By Deborah Jeanne Sergeant
When it comes to organ donation designations, New York could do better to meet the need.
According to the US Health Resources and Services Administration, 105,800 people nationwide are waiting for an organ donation. More than 8,500 of those are New Yorkers and about 500 of those will die before they receive a transplant, according to a March 25 2022 report from Excellus BlueCross BlueShield.
“These aren’t just statistics, but rather our loved ones, coworkers and neighbors,” said Lorna Fitzpatrick, vice president medical affairs and senior medical director at Excellus BCBS in a statement. “We can increase their odds for a successful donor match by increasing the number of people who register to be donors.”
On average, each donor can save eight lives and enhance 75 more.
Despite ranking as one of the highest states for donor need, only 49% of New Yorkers eligible to donate have enrolled in the Donate Life Registry; 63% is the national average.
New York-Presbyterian, a healthcare system in New York City, stated that as of 2017, New York state ranks last in the nation for the number of enrollees.
“Why it’s so low is a question that’s been asked for many years,” said Nancy Ryan, director of development for Finger Lakes Donor Recovery Network, the federally designated donor recovery organization serving 20 counties in Upstate New York. “In New York state, we have come a long way. It’s assumed nothing has changed because we’re a low-performing state. We’ve worked hard to increase our enrollment rates.”
Ten years ago, the New York state enrollment rate for donors was 29% but is nearly 50% now, which Ryan counts as an important increase. Ryan believes that increasing the number of methods for singing up for the NYS Donate Life Registry has helped the rate inch upward. Regardless of how or where a donor registers, it goes to the NYS Donate Life Registry.
Myths about medical care prevent some people from registering.
“People say, ‘If I get admitted and they see I’m a registered donor, they won’t save my life,’” Ryan said. “That is silly because the doctor’s whole career is saving lives. Only donation experts have that access and we only access at the point of death. The doctors who care for you when you’re critically ill or injured are completely different than those who coordinate donor transplants.”
In fact, Ryan added that all records in the NYS Donate Life Registry are secured in a database closed to medical personnel at hospitals and only accessible to organizations such as Ryan’s. Her organization provides the link in coordinating donation to recipients in transplant centers.
“There are waiting lists and a system of matching organ donors to recipients based on the size or organ and blood type,” she said. “It’s a complex process.”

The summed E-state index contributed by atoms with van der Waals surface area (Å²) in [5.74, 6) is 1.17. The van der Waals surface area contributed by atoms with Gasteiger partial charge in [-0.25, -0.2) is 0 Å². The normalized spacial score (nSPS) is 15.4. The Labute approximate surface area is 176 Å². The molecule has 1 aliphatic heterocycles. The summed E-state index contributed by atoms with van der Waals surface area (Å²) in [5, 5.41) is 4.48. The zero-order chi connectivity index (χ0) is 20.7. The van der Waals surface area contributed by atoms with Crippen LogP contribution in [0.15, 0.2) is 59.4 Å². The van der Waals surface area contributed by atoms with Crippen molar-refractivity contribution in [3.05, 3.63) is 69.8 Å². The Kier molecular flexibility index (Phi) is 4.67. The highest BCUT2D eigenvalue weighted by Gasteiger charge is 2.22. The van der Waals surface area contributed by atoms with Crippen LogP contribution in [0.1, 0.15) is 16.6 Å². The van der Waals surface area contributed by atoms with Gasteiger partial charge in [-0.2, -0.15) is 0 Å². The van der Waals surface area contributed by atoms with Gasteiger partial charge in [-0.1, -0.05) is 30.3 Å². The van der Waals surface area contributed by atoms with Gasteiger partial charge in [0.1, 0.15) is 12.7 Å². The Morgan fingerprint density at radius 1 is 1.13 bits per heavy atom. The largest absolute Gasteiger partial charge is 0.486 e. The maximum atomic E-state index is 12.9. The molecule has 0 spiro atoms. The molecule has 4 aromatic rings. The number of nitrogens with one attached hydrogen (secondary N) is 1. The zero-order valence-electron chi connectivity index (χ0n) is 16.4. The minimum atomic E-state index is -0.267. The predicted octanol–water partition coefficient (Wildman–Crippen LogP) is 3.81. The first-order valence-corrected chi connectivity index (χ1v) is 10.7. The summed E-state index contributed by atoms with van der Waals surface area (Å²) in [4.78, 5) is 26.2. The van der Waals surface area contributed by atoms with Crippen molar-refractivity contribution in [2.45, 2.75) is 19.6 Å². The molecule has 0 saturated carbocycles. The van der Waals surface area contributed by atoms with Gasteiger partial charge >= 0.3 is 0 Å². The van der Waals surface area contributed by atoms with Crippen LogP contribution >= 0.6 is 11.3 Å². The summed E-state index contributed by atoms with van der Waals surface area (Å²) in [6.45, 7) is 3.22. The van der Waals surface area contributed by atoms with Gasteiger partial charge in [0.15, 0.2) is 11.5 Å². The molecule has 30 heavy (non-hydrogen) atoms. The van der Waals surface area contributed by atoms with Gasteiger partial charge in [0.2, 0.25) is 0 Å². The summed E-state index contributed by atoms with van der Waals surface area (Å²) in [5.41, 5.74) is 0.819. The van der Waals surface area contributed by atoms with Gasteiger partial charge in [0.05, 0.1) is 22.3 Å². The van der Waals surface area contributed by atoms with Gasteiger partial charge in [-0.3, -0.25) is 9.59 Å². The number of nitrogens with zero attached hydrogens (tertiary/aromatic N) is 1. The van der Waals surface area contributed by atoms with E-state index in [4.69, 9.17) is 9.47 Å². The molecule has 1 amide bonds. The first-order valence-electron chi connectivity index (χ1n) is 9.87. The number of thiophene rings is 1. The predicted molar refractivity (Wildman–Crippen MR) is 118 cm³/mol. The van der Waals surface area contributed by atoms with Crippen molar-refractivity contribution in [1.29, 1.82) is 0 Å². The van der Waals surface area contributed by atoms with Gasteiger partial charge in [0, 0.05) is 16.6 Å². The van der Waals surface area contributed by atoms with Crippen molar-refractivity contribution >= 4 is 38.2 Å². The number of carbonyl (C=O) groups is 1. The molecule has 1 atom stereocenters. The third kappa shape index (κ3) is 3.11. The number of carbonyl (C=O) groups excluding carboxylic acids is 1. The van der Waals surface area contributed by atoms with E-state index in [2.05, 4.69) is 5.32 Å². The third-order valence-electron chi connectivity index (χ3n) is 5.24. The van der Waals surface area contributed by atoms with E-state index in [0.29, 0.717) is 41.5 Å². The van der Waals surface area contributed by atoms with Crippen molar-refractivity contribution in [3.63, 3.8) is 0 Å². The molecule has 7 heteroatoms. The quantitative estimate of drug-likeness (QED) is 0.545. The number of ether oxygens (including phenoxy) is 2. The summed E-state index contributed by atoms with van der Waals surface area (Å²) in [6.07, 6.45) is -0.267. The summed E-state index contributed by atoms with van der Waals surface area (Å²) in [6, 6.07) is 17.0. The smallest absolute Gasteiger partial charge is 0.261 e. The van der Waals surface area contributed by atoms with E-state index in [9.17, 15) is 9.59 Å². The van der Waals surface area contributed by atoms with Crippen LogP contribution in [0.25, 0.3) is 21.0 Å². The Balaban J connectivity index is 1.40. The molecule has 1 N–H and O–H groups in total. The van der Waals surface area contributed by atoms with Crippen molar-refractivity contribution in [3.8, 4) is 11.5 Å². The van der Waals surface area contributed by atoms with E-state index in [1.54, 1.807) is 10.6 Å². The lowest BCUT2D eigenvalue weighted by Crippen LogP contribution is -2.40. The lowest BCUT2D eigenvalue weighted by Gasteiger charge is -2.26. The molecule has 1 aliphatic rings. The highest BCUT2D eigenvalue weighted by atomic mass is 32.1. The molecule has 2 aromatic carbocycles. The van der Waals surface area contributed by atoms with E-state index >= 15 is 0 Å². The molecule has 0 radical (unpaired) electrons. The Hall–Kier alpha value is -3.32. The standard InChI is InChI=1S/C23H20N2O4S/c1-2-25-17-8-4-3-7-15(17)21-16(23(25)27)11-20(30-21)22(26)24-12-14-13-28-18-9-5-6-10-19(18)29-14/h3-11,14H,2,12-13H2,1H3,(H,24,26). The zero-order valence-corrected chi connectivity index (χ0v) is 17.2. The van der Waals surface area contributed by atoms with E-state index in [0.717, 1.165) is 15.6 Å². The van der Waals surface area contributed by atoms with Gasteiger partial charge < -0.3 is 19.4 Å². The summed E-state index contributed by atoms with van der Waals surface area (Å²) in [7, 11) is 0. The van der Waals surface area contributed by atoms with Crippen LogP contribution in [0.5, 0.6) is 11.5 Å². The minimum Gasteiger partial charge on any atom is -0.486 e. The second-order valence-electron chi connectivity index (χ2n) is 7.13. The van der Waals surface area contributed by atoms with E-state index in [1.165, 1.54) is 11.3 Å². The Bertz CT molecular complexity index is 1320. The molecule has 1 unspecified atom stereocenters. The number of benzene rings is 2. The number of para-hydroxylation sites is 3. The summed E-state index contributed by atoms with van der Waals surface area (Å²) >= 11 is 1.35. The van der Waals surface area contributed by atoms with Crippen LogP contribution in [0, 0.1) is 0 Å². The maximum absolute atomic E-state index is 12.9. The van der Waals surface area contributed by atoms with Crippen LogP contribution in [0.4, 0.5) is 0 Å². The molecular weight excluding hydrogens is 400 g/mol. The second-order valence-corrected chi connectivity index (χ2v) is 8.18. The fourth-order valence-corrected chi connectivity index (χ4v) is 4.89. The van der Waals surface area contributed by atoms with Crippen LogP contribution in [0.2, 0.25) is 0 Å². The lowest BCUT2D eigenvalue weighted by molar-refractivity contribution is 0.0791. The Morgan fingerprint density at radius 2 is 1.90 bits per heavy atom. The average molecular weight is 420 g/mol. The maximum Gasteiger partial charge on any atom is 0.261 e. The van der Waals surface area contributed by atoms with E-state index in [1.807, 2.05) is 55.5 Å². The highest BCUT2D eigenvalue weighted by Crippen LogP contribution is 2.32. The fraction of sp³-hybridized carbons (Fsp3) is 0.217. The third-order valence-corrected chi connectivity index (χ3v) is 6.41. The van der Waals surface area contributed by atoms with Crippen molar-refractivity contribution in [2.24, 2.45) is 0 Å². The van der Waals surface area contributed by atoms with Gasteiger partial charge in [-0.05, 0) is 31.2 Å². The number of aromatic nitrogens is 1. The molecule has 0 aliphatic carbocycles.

Some people resist signing up for organ donation as they assume that their family members would want to make that decision. Ryan said that selecting registration in advance can provide comfort to family members who don’t have to make that decision. It can also help them feel that their loved one’s loss can at least benefit someone else.
“Is that something you’d want your family to decide at that worst possible moment?” Ryan said. “Make an informed decision if you want to give the gift of life and document that. That’s alleviating the responsibility from your family.”
Some people assume that their body is too old, ill or unusual to help others. However, Ryan said that no medical information is gathered upon registration.
“At the time of someone’s death, that’s when decisions are made about what can be donated,” she said. “Don’t rule yourself out. There’s no need to play doctor and decide if you’re led a healthy enough lifestyle. By ruling yourself out, you’re possibly ruling yourself out of saving someone’s life.”
Ryan said that many people assume that religion forbids organ donation. Most major world religions support organ and tissue donation, viewing it “as the most generous last act anyone could do.”
She added that any religious, cultural or familial beliefs should be discussed before deciding about organ donation.
“We don’t claim to be experts in knowing every culture and scenario,” Ryan said. “It’s such a personal decision. Have that conversation with your family and faith leader and a trusted healthcare professional. Say, ‘I’m not sure about this; can I talk this through with you?’ If you decide you don’t want to be a donor, tell your family. That’s important for your family to know so they’re not struggling with this decision.”
The most common transplants in 2021 were kidney (24,670, with 90,483 still waiting); liver (9,236, with 11,891 still waiting); heart (3,817, with 3,502 still waiting); lung (2,524 with 1,051 still waiting) and other (1,108, with 290 still waiting).
The “other” category includes skin, face, hands and abdominal wall.
Some things such as a kidney, bone marrow and part of the liver may be donated by living donors.
University of Rochester Medicine represents the only transplant programs for heart, liver and live donor liver transplants in Upstate New York (see related story).
Need for Organs in USA
The most common transplants in 2021 in NYS, according to Finger Lakes Donor Recovery Network.
Organ — No. of Transplants — People on Wait List
Kidney — 24,670 — 90,483
Liver — 9,236 — 11,891
Heart — 3,817 — 3,502
Lung — 2,524 — 1,051